Chapters & Verses : Who Needs Them? -- at BibleStudyMagazine.comChristopher Smith has a thought-provoking article in Bible Study Magazine (Jug/Aug 2009, Vol. 1, No. 5).

There really are some bizarre chapter divisions, and the online version of the article has an animated review of Colossians that shows the problem well.

There’s also a reference to an IBS project called The Books of the Bible that presents each book without any chapters and verses. There are some free PDF downloads so you can sample the experience. There is also a helpful article by Gordon Fee entitled Why Christians Read Their Bibles Poorly that gives some pointers on how to read Scripture well.

Blood on every page

Justin Childers recently posted a very helpful piece quoting Bryan Chapell. He listed four excellent statements to keep in mind when reading the Scriptures. I’ve written then on the inside cover of my regular reading Bible to remind me what I ought to be seeing on every page:

  • Is there something here that is predictive of the work of Christ?
  • Is there something here that is preparatory for the work of Christ?
  • Is there something here that is reflective of the work of Christ?
  • Is there something here that is resultant of the work of Christ?

This should help me keep the big picture in view as I read.

How Biblical Languages Work

This morning the postman delivered my copy of How Biblical Languages Work: A Student’s Guide to Learning Hebrew and Greek by Peter James Silzer and Thomas John Finley (Grand Rapids, Mi: Kregel, 2004). I’m hoping my reading for the course I’ve just started will allow me to start this soon. I thought it would help me brush up on my language skills. Mike Aubrey has a very positive review of it over at En Efeso. I’m sure he knows a whole lot more about this than I do, but if I get the time I may share a few nuggets or interactions when I get down to reading the book.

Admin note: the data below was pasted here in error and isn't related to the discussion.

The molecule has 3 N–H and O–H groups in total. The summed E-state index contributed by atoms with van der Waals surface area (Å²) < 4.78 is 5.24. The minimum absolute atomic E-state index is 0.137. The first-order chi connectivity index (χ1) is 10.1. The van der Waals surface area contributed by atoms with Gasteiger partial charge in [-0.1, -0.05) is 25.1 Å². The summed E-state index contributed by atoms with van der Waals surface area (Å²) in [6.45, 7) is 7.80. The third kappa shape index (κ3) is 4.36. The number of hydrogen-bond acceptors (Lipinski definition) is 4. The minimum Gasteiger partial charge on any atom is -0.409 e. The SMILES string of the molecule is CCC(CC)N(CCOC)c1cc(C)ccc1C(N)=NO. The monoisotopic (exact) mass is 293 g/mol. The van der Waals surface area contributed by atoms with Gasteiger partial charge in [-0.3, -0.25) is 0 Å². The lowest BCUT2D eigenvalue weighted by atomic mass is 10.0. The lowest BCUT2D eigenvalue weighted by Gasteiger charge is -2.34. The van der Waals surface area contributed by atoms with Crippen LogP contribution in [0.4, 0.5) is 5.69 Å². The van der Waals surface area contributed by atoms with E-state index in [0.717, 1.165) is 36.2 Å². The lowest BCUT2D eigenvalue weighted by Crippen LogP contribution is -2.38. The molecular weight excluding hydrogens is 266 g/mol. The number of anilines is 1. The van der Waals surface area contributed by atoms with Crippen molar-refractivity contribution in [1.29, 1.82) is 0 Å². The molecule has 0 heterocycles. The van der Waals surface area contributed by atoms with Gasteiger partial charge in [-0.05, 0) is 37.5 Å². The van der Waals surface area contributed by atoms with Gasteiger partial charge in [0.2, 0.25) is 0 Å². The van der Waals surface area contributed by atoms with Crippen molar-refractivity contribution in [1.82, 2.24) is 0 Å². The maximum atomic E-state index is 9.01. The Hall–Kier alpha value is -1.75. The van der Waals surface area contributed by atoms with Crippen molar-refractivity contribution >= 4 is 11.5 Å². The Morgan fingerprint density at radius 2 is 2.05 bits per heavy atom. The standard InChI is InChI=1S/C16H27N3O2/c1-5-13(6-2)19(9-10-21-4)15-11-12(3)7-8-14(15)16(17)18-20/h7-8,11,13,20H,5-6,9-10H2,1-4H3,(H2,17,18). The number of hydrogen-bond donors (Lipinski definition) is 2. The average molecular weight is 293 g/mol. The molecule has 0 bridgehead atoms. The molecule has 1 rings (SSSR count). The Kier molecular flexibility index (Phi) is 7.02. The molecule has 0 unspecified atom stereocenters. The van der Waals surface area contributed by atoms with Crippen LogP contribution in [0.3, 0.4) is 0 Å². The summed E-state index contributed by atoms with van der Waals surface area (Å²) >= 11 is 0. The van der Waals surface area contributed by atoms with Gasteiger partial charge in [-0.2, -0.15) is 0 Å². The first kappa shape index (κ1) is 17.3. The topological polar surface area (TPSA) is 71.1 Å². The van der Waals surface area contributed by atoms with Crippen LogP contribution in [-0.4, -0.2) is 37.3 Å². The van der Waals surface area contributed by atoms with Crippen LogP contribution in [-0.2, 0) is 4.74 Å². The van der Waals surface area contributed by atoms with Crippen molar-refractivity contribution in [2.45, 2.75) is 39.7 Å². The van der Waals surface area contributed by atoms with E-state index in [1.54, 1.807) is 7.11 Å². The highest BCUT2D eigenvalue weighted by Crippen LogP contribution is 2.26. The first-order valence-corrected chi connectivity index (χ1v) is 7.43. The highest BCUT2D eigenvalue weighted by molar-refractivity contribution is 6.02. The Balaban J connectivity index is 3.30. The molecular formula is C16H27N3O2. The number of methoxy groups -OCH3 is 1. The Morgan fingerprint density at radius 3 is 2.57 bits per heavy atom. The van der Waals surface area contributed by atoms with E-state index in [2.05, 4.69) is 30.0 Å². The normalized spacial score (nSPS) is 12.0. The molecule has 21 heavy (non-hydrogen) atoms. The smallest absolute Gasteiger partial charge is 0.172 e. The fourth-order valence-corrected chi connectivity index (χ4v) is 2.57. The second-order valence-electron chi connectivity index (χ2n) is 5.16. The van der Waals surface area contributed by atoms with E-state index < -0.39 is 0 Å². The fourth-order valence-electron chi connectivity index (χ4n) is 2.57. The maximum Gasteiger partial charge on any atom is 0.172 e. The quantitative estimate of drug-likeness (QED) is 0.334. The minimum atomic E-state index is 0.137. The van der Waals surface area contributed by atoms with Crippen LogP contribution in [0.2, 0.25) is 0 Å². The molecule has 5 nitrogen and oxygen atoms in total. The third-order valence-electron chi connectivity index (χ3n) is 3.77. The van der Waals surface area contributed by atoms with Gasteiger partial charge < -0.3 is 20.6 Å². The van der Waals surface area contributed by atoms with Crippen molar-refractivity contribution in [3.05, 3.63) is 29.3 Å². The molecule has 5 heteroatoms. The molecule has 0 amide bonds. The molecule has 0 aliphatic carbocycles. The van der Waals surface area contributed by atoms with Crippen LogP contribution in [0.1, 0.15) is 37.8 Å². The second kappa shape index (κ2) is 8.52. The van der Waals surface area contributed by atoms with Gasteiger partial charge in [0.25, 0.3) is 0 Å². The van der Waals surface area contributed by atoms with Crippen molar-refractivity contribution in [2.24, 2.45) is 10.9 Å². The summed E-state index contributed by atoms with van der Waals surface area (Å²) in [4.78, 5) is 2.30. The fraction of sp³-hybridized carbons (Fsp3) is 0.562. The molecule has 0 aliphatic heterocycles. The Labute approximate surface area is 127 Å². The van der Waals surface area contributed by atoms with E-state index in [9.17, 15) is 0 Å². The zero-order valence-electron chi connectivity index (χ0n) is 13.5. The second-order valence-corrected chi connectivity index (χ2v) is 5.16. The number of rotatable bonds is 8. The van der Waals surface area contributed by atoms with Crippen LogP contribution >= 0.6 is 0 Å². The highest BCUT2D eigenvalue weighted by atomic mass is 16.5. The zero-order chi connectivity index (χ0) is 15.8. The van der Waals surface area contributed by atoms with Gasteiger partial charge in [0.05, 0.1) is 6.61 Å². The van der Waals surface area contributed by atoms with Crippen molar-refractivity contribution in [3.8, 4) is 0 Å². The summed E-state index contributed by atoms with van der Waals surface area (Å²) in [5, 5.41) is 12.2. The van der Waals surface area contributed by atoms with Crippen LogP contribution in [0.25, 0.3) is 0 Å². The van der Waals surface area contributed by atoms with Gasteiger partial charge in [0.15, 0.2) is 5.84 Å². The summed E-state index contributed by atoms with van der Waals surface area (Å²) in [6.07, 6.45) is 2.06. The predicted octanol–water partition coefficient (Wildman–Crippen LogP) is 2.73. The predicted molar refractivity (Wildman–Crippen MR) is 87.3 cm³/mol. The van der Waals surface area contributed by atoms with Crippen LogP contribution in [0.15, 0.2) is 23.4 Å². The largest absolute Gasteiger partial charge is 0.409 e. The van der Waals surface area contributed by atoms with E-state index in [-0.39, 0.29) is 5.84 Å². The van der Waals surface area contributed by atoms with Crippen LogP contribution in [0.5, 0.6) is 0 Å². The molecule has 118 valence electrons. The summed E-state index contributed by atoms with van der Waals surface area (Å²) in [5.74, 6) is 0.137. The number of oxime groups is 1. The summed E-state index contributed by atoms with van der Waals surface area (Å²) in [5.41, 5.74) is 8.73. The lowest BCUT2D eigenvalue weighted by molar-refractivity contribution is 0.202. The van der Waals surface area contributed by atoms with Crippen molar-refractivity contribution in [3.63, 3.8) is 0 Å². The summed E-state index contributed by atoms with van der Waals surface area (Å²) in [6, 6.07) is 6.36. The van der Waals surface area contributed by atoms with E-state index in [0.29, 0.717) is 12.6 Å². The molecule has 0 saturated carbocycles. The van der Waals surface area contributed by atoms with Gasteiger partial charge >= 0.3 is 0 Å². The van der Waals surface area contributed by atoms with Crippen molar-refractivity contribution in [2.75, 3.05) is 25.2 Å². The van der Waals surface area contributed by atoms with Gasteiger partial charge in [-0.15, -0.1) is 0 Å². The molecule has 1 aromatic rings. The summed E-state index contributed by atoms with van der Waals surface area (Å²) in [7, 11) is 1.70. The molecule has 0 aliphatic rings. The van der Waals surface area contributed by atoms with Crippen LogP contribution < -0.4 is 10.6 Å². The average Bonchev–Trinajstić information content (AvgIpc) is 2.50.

The Need to Read

Returning to my topic from last month, I notice that Albert Mohler’s Blog for 24 January 2007 highlights the serious decline in reading among the young in the USA. The UK and Ireland are not far behind, I suspect. As he says, “Christians must look at this reality with an even greater concern.”

The reason? “Reading is an important Christian discipline.” But sadly a much neglected one among many Christians. Our Muslim friends and neighbours know us as the people of the book, but for many of us, it is unread and therefore unheeded.

If the Bible were merely a book like any other, this state of affairs would be sad, but of no more concern than the fact that the majority of people haven’t read any or many of the great literary classics.